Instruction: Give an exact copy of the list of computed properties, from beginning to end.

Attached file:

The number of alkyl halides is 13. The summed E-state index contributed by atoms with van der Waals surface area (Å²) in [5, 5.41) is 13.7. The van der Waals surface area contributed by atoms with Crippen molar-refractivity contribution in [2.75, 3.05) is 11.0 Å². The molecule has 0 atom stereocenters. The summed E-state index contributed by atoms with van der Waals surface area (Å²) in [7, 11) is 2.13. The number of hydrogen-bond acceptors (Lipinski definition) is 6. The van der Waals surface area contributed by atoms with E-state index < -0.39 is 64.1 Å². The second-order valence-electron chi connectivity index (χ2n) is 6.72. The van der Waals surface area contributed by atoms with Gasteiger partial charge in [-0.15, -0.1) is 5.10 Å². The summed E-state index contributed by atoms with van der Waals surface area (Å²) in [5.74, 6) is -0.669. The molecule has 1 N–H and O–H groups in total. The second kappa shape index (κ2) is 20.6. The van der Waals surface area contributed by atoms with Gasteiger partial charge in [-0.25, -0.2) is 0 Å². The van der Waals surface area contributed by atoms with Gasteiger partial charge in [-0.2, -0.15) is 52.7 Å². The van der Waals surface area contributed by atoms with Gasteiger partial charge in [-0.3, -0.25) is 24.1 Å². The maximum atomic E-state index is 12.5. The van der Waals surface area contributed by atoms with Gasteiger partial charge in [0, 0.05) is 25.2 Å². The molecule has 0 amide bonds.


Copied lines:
The number of alkyl halides is 13. The summed E-state index contributed by atoms with van der Waals surface area (Å²) in [5, 5.41) is 13.7. The van der Waals surface area contributed by atoms with Crippen molar-refractivity contribution in [2.75, 3.05) is 11.0 Å². The molecule has 0 atom stereocenters. The summed E-state index contributed by atoms with van der Waals surface area (Å²) in [7, 11) is 2.13. The number of hydrogen-bond acceptors (Lipinski definition) is 6. The van der Waals surface area contributed by atoms with E-state index < -0.39 is 64.1 Å². The second-order valence-electron chi connectivity index (χ2n) is 6.72. The van der Waals surface area contributed by atoms with Gasteiger partial charge in [-0.15, -0.1) is 5.10 Å². The summed E-state index contributed by atoms with van der Waals surface area (Å²) in [5.74, 6) is -0.669. The molecule has 1 N–H and O–H groups in total. The second kappa shape index (κ2) is 20.6. The van der Waals surface area contributed by atoms with Gasteiger partial charge in [-0.25, -0.2) is 0 Å². The van der Waals surface area contributed by atoms with Gasteiger partial charge in [-0.2, -0.15) is 52.7 Å². The van der Waals surface area contributed by atoms with Gasteiger partial charge in [-0.3, -0.25) is 24.1 Å². The maximum atomic E-state index is 12.5. The van der Waals surface area contributed by atoms with Gasteiger partial charge in [0, 0.05) is 25.2 Å². The molecule has 0 amide bonds.